Like this time last week, I'm having trouble thinking of entertainment because of the Waterfall fire. Images are burned in my mind even though I got out easy - my home was safe.
I remember the massive cloud of smoke billowing from C Hill on Wednesday evening. That night, a voice on the police scanner said the fire had jumped Curry Street and was heading east. Thank heavens that wasn't the case.
I remember the surreal scene at the high school on Friday night when seven satellite news trucks were set up in the parking lot. News anchors - all in yellow fire-proof Nomex shirts - relayed the latest to their audiences in Sacramento, Reno and Las Vegas. They watched themselves on little televisions at their feet so they'd know when they were on screen. Channel 8 showed off its burned SUV. The tires and windows are fine, but the once-white paint looked like a toasted marshmallow.
I remember talking with Rob Darney in the remains of his Kings Canyon home. He talked excitedly about the flying of a single-engine airtanker during the fire.
"You know the pilot of that yellow crop duster?" Darney asked. "He's a hero. I have never seen anybody fly like that. I think he saved at least a couple of houses."
He also praised firefighters on the ground.
"At my neighbors' house, there are burned houses all over the back yard so you know they put up a heck of a fight."
I'm also thinking about "Knolla" the fawn. Firefighters and rescue workers bandaged her hooves after they were scorched in Kings Canyon.
One of the firefighters I interviewed said he took the deer to the shelter run by Carson City Animal Services and "they" told him they would have to put her down. After the story ran, he called to clarify his comments. It turns out the animal services people actually protected the deer from the person who mentioned euthanasia. They are the ones who called the veterinarian to come help her. They also set up and staffed the temporary animal shelter, staying on site for days.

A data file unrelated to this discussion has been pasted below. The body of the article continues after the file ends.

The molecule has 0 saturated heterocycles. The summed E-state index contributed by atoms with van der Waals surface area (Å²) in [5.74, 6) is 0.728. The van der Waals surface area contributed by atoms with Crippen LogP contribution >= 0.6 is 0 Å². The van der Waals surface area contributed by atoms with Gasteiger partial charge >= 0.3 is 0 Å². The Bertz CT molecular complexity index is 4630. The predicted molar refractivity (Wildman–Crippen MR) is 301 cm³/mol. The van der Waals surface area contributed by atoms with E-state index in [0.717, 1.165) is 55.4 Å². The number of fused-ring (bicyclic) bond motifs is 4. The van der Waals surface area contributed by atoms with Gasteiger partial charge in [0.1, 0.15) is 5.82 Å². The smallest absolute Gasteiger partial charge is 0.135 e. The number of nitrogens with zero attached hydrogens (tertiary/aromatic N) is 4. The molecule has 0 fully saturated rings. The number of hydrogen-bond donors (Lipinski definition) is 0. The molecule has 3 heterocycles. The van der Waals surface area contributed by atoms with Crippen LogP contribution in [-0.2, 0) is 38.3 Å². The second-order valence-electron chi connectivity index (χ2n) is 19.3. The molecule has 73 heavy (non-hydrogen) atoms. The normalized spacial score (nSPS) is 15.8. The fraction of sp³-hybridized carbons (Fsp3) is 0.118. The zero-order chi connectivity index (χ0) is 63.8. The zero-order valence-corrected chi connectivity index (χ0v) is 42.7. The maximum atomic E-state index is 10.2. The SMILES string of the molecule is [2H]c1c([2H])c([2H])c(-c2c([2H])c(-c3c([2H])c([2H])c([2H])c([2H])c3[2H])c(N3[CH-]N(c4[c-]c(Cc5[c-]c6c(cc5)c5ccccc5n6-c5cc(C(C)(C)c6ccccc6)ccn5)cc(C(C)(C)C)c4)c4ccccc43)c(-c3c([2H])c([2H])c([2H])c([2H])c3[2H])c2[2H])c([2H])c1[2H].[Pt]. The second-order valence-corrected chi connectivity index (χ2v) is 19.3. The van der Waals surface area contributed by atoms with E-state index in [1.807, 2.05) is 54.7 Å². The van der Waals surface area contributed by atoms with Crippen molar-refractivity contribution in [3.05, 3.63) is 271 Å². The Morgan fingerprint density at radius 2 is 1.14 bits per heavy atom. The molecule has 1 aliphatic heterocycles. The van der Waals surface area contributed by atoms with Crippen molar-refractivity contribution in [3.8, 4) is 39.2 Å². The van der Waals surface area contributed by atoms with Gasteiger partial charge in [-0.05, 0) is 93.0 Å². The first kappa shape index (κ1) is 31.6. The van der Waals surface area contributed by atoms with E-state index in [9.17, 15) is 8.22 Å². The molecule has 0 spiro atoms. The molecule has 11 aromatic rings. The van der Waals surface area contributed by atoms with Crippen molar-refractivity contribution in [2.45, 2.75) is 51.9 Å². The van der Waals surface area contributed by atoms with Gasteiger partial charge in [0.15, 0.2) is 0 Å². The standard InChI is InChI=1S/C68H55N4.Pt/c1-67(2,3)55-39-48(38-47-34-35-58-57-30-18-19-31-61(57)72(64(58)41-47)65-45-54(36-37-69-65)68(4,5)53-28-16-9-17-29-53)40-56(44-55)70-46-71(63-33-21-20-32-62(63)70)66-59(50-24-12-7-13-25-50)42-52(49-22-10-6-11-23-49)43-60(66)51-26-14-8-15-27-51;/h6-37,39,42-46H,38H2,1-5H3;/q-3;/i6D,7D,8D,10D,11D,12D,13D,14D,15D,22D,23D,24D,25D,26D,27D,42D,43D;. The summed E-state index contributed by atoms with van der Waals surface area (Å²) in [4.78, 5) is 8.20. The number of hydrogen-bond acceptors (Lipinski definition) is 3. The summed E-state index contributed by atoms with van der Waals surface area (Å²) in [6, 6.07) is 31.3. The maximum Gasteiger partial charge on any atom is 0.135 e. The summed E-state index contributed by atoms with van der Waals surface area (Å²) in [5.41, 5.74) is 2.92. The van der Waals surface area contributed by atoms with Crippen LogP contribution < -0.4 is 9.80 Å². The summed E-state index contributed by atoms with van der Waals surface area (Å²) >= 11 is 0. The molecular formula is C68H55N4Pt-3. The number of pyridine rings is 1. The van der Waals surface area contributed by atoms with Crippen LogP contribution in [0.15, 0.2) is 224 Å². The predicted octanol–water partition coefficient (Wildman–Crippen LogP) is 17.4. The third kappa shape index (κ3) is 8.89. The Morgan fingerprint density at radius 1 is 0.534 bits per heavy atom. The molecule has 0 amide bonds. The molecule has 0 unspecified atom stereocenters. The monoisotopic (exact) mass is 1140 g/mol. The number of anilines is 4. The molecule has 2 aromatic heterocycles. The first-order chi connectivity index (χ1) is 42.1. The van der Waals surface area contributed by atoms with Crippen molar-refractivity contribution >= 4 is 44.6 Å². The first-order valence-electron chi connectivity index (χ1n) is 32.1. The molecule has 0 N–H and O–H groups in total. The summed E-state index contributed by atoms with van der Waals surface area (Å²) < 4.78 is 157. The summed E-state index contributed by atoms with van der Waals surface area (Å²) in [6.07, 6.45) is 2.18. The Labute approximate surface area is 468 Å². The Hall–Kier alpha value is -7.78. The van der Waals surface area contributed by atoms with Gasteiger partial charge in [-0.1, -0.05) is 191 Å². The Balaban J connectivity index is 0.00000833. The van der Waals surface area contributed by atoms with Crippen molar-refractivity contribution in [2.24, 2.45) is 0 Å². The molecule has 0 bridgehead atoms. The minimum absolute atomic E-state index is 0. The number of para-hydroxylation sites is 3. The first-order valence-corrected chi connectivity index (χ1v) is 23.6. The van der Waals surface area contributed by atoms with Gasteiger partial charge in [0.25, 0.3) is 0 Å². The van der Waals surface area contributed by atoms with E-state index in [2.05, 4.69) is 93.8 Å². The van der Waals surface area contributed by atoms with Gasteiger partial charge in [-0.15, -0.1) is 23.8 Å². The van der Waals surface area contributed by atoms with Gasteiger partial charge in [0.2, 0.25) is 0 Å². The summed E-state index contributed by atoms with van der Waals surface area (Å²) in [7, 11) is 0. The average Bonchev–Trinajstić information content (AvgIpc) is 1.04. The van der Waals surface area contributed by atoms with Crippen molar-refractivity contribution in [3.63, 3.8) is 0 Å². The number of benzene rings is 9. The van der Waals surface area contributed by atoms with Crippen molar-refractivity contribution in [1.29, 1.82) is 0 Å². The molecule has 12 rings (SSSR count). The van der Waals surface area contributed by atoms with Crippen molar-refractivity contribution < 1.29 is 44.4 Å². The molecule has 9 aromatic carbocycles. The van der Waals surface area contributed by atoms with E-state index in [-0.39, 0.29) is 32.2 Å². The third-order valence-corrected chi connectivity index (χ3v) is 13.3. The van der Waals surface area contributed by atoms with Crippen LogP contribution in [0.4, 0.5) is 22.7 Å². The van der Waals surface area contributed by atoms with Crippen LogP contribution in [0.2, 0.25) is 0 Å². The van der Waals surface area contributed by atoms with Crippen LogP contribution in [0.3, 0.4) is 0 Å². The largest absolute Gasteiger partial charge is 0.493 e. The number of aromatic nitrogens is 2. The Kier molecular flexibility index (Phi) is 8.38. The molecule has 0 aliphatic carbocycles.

"Every night, I slept there by those dogs," said Carson City Animal Services Education Officer Pat Wiggins. "And all those animals went home to their 'parents.'"
I'm sorry if the story cast a bad light on Animal Services. No one was around when I called the department to confirm that day, and I should have waited to hear from them before running the story.
Wiggins and his staff saved another burned deer on Tuesday night.
"It had been wandering around up there, and its feet finally got bad enough to where he couldn't move anymore," Wiggins said.
Knolla, named for the street on which she was found, is doing well at a wildlife rehabilitation center. Her burned hooves are already showing new growth.
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I have 5 inches left for entertainment. I recommend the following events:
-- A full-moon camp out and live Shakespeare on the Black Rock playa to benefit Friends of Nevada Wilderness on Saturday. The Nevada Shakespeare Company will perform parts of "Macbeth," "A Winter's Tale," "Taming of the Shrew," "Midsummer Night's Dream" and others. Included in the $50 price are a picnic supper, drinks, campfire, bardic circle and sunrise over King Lear Peak. Call 324-4198.
-- Known for having the "fastest feet in tap dance," Sam Weber will perform with the Sierra Nevada Ballet at 5 p.m. Saturday at the Legislature Lawn amphitheater.
-- Sunday, the Mile High Jazz Band will perform at the same time, same place. Friday at 7 p.m., the band Rush Hour will play on Third Street. These free shows are part of redevelopment's Capital City Summer Celebration.
Contact Karl Horeis at firstname.lastname@example.org or 881-1219.